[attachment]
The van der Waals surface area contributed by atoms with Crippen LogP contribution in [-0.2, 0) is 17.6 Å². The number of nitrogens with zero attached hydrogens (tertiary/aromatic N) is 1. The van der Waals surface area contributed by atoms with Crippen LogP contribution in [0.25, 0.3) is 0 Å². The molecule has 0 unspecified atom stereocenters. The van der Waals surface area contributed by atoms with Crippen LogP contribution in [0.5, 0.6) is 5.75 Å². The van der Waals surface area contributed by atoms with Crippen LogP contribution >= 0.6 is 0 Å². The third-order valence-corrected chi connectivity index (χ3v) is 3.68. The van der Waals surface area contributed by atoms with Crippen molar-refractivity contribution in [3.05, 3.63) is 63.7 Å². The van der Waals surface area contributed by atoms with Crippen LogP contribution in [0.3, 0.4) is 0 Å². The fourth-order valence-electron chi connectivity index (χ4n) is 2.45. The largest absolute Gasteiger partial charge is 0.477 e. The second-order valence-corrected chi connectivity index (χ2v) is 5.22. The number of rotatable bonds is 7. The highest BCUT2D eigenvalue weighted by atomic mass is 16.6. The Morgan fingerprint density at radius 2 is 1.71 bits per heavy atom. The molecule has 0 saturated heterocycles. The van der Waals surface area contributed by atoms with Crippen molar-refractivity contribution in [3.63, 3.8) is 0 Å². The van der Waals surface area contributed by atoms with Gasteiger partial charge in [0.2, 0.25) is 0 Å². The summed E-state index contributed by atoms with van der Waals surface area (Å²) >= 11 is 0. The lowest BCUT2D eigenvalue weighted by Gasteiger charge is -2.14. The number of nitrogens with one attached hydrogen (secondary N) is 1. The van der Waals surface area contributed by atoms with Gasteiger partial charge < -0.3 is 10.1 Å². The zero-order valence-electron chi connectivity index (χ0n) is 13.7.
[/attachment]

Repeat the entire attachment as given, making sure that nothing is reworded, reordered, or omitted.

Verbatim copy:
The van der Waals surface area contributed by atoms with Crippen LogP contribution in [-0.2, 0) is 17.6 Å². The number of nitrogens with zero attached hydrogens (tertiary/aromatic N) is 1. The van der Waals surface area contributed by atoms with Crippen LogP contribution in [0.25, 0.3) is 0 Å². The molecule has 0 unspecified atom stereocenters. The van der Waals surface area contributed by atoms with Crippen LogP contribution in [0.5, 0.6) is 5.75 Å². The van der Waals surface area contributed by atoms with Crippen LogP contribution >= 0.6 is 0 Å². The third-order valence-corrected chi connectivity index (χ3v) is 3.68. The van der Waals surface area contributed by atoms with Crippen molar-refractivity contribution in [3.05, 3.63) is 63.7 Å². The van der Waals surface area contributed by atoms with Crippen LogP contribution in [0.3, 0.4) is 0 Å². The fourth-order valence-electron chi connectivity index (χ4n) is 2.45. The largest absolute Gasteiger partial charge is 0.477 e. The second-order valence-corrected chi connectivity index (χ2v) is 5.22. The number of rotatable bonds is 7. The highest BCUT2D eigenvalue weighted by atomic mass is 16.6. The Morgan fingerprint density at radius 2 is 1.71 bits per heavy atom. The molecule has 0 saturated heterocycles. The van der Waals surface area contributed by atoms with Crippen molar-refractivity contribution in [3.63, 3.8) is 0 Å². The van der Waals surface area contributed by atoms with Gasteiger partial charge in [0.2, 0.25) is 0 Å². The summed E-state index contributed by atoms with van der Waals surface area (Å²) >= 11 is 0. The lowest BCUT2D eigenvalue weighted by Gasteiger charge is -2.14. The number of nitrogens with one attached hydrogen (secondary N) is 1. The van der Waals surface area contributed by atoms with Gasteiger partial charge < -0.3 is 10.1 Å². The zero-order valence-electron chi connectivity index (χ0n) is 13.7.